The welcomed sound of rain falling on the lab deck filled the night, and a few dolphin calls were heard over the hydrophones in Johnstone Strait. Outside, at 4am there were a few loud tonal blows of a single humpback whale, who stayed with us until light and was identified as Merge. The only sound absent was the familiar calls of resident orca.
Shifts in the lab continued as usual, documenting the departure of orca is just as important as their arrival, though not quite as exciting. There was silence in the camp as many wondered if the orca had left the area, or if another family, not yet seen this season, would still arrive and make their way into the Reserve, to the beaches for their annual rub.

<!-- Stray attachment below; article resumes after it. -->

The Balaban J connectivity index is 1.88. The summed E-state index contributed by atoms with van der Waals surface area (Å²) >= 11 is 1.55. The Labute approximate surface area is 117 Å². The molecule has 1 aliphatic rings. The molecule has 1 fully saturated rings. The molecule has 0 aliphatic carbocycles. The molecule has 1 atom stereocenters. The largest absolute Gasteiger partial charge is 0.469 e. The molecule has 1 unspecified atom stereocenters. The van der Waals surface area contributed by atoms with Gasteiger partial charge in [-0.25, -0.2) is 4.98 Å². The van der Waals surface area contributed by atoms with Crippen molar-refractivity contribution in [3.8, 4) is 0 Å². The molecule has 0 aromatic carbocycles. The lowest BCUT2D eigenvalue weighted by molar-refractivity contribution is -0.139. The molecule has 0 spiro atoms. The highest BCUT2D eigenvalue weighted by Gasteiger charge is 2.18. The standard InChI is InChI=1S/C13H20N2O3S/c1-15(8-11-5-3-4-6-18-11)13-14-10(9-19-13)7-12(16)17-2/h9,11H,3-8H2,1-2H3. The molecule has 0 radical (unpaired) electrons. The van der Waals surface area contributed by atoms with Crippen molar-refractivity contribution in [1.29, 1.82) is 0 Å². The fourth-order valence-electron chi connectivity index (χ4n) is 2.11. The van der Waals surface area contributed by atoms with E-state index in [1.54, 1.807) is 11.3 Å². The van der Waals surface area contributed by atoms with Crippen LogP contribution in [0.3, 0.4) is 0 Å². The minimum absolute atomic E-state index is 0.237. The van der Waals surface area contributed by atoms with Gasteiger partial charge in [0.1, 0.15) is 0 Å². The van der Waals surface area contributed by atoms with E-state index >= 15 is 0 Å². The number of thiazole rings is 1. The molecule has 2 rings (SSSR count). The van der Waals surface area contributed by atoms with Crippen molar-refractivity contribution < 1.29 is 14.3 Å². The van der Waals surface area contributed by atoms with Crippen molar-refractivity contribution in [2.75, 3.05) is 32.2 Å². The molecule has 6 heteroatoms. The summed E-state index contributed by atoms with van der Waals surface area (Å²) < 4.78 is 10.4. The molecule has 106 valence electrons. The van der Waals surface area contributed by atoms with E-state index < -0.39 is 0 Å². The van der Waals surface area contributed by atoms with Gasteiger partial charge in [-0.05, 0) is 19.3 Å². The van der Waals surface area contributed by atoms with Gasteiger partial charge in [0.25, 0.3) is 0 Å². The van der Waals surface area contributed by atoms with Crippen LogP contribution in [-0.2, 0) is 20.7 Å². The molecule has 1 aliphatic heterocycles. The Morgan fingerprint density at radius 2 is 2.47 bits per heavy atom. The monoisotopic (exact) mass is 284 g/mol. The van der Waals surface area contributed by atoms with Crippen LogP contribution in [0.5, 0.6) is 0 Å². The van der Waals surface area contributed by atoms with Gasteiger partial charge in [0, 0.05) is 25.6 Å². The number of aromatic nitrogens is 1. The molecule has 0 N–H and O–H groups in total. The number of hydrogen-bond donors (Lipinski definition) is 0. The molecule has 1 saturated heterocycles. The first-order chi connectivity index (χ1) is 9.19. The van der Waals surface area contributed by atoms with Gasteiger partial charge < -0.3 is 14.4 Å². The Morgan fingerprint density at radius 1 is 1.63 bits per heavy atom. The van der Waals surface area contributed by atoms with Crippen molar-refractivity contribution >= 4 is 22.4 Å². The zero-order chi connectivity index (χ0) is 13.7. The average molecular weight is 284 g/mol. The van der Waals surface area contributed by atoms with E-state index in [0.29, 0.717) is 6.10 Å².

There were lots of sea lions sighted throughout the day, and birds flocking in larger groups on the water where hidden from our view were bait balls of schooling small fish such as herring. At 6:15pm what we did not expect to hear was the word “ORCA ” being yelled from the deck of the lab! This is also a main part of the culture of OrcaLab, that if you see an orca, you shout this word as loud as you can so everyone knows to drop what they are doing and to run to the lab. This is exactly what happened, the excitement on the deck was contagious, everyone took on their roles, the camera, the scopes and inside someone on the camera and of course the hydrophones. With the next up we all knew immediately this was a group of Bigg’s orca. There was one female leading, at least 200 meters ahead, then another female, a juvenile and a young baby. The female with the baby had a distinctive nick on the back of her dorsal, which would make identifying this group much easier. Not a single call was heard over the hydrophones. They were quite relaxed as they travelled past the lab towards the entrance of Blackney Pass. Just as they passed out of view, suddenly over 150 dolphins were porpoising at full speed, into Blackney Pass, close to the Parsons Island shore. The Bigg’s had turned and were close behind, in obvious pursuit. The dolphins split and scattered into 2 groups, one group heading north towards Blackfish Sound and the other back towards Johnstone Strait. No sign at all of the Bigg’s. It was not until 10 minutes later that the Bigg’s were sighted, in a group very distant, tight to the Cracroft Island shore and heading into Baronet Pass. There were no signs that this was a successful hunt as they slowly travelled out of view. At this point the light of the day was fading. The scopes and cameras were put back into the lab. The pictures were downloaded onto the computer and after comparing several photographs the Bigg’s were identified as the T059s.